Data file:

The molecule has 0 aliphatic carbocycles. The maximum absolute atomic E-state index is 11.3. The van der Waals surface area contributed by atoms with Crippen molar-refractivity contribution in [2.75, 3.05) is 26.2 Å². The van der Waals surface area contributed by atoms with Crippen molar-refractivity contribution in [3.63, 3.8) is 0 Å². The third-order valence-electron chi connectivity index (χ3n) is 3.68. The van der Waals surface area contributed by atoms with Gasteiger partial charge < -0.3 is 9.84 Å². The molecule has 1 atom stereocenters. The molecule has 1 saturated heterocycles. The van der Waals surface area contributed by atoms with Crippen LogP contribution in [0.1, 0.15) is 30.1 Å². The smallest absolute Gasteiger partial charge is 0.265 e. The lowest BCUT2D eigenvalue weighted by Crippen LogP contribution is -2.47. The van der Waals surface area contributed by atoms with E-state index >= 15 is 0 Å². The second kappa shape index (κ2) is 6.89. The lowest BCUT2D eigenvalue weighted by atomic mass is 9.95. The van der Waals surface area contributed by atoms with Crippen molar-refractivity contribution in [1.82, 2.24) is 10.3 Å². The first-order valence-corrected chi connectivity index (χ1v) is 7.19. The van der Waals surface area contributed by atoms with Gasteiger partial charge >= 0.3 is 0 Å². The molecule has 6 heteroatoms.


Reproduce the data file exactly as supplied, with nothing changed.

The molecule has 0 aliphatic carbocycles. The maximum absolute atomic E-state index is 11.3. The van der Waals surface area contributed by atoms with Crippen molar-refractivity contribution in [2.75, 3.05) is 26.2 Å². The van der Waals surface area contributed by atoms with Crippen molar-refractivity contribution in [3.63, 3.8) is 0 Å². The third-order valence-electron chi connectivity index (χ3n) is 3.68. The van der Waals surface area contributed by atoms with Gasteiger partial charge < -0.3 is 9.84 Å². The molecule has 1 atom stereocenters. The molecule has 1 saturated heterocycles. The van der Waals surface area contributed by atoms with Crippen LogP contribution in [0.1, 0.15) is 30.1 Å². The smallest absolute Gasteiger partial charge is 0.265 e. The lowest BCUT2D eigenvalue weighted by Crippen LogP contribution is -2.47. The van der Waals surface area contributed by atoms with E-state index >= 15 is 0 Å². The second kappa shape index (κ2) is 6.89. The lowest BCUT2D eigenvalue weighted by atomic mass is 9.95. The van der Waals surface area contributed by atoms with Crippen molar-refractivity contribution in [1.82, 2.24) is 10.3 Å². The first-order valence-corrected chi connectivity index (χ1v) is 7.19. The van der Waals surface area contributed by atoms with Gasteiger partial charge >= 0.3 is 0 Å². The molecule has 6 heteroatoms.